who drove the Last Spike.

Today I feel kinship
with those who have trodden
your ramparts and ridges,
your cirques and your scree;
in Paradise Meadows,
this great amphitheatre,
they once stood where I stand
and marvelled like me.

Caledonian Pines

The pines stand tall upon the lochan isles;
the ancient Woods of Caledon, they're all
that's left untouched by centuries of fire,
man's pall—a shroud of smoke from bens to kyles.

Age-toughened, brittle, jagged, gray of limb,
half-fossilized these hardy few survive,
remaindered by their moats of mountain rain,
alive, small stands, their yield not worth the swim.

Held high before their former fiefdom's hills,
last green crowns cock to high ground, heather-skinned;
old clans alone, their branches seed with moans
the wind that bears them barren freedom's chills.

West-Coast Run

I'm flying the footpath that curves by the creek
          on the mulch of the maples of fall
and the stumps of the old-growth, which stretched to the skies,
and the stumps of the old-growth, their cut-outs like eyes,
          are staring as if they could watch us—
but the hand-loggers felled them, from springboards they felled them
by kerfing above where their boles were broad-butted;
but the hand-loggers felled them, their boards in those notches;
          but the hand-loggers felled them. They died.

Now over the boulders that shoulder the shore—
          an octopus still on the stones
with its body sac slumped, with its suckers displayed,
with its body sac slumped and its arms disarrayed
          in a tide-tangled twist on the gravel;
this red devilfish, this dread devilfish—
a mollusk with muscle for clutching its captives—
this red devilfish, which the gulls will unravel,
          this red devilfish is no more.

But there's life in this landscape and wings for the wind
          for the herring have silvered the seas
and the Arctic-bound goose-flocks have swallowed their spawn,
and the Arctic-bound goose-flocks will mill and move on
          and will nest on more northerly shoals:
with immense susurrations, intense susurrations,
their thousands are thronging, assembling and trembling;
with immense susurrations, the multitude rolls;
          with immense susurrations, they rise.

And I fly like that flock as I run on these rocks,
          as my lifetime is measured in miles,
and I sing on the wind for the decades I've jogged,
and I sing on the wind for the joys that I've logged
          and rejoice while the forests regrow;
and I'll run on this coast, on this life-and-death coast,
till time, with its tentacles, twines round my tendons;
and I'll run on this coast in my mind when I slow,
          and I'll run on this coast when I'm old.


The pocket swirls in whorls of ruffled riffle
flanked by funnelling flumes of race and runnel
while fly-line dangles down the bouldered channel;
it slaloms the shoulders where lissome waters carom
and sparkling spangles jostle, solar blossom.

Then all the elasticity of sunlight
flows down his arm and flexes at the sweet spot
as he double-hauls and loads his fly-rod slingshot—
taut as the boom and gurdy of a troller;
it catapults, extracts the line like a molar.

As his back-cast springs and bends its graphite back,
the rod draws a starry flash like a lightning smack
and mints a constellation. A zodiac
forms in the air as his forward flick flecks arcs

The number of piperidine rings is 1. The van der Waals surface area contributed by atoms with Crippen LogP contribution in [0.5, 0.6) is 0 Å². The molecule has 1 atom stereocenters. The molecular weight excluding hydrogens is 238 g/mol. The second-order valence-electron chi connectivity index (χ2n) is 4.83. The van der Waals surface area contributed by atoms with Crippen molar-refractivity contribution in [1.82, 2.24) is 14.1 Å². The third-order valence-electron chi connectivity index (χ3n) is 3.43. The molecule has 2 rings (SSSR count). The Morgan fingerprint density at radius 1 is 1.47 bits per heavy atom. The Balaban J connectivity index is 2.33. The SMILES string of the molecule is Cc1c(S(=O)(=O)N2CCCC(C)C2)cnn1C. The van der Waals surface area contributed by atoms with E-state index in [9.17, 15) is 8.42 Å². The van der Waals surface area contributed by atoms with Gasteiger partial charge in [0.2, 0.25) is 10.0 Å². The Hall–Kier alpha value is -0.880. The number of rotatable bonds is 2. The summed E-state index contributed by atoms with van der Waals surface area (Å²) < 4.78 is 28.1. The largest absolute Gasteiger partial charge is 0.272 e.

with droplets blizzarding down in wizard's sparks.

The thaumaturgic aura casts its sleight,
transforms his rod and line to a pen of light—
he lifts his fountain-wand and starts to write.
His strokes are swift and slippery as Houdini's,
his motions smooth and shadowy as a genie's.

And he spells his casts in shade on jade reflections,
in line-rips shined with sprays of splash-torn sequins,
in glittery sweeps and swoops by jittery aspens.
His flourished cursives slish-slash through the haze
until the fly free-falls through the burnished blaze.

It drops like a seed on the pocket from the skies.
Will a sizeable sorcerer's prize materialize?
He focuses his Wiccan powers. A rise!
The grand surprise he strives to bring about?
He strikes at the magic trick of the vanished trout!

To the Bluenose

With a hundred and forty feet of hull
          and a quarter acre of sail,
you'd forge up under four lowers against
          head seas in a fifty-knot gale
with a ballast load of Atlantic cod
          and, pitching to the rail,
you'd stand on, with the strength of a church
          and the heft of a breaching whale.

And never had such a spectacle graced
          the Nova Scotian coast.
as your flying jib off Lunenberg.
          It was Canada's pride and a boast
that our great salt banker could fly as fleet
          as an ice-filled Gloucester ghost;
and you'd lead round the highflyer poles then schoon
          wing and wing to the finishing-post.

But the price of the cod was crosstree high—
          to harvest your Grand Banks quarry
you'd launch and loose your flying sets
          and, with flambeaux lit, each dory
would anchor a mile of baited line
          as their crews hallooed in the hoary
vapors that rolled from Labrador.
          Then they'd lead-line for death or glory.

They that go down to the sea in ships
          is inscribed on The Man At The Wheel
in Gloucester to mourn the five thousand drowned
          in filling a continent's creel.
And in Lunenberg harbor twelve hundred names more
          are dancing a stony reel
in a compass of pillars—if ever they rise,
          may they climb with your top men and feel
your halyards thrum and your backstays strain
          on the breakers of Banquereau
as you close-haul with a bone in your teeth
          and your weather-bilge bared to the blow.

Qualicum Sunset

This evening's sunset, though ethereal rose,
is not unique—I've seen its like before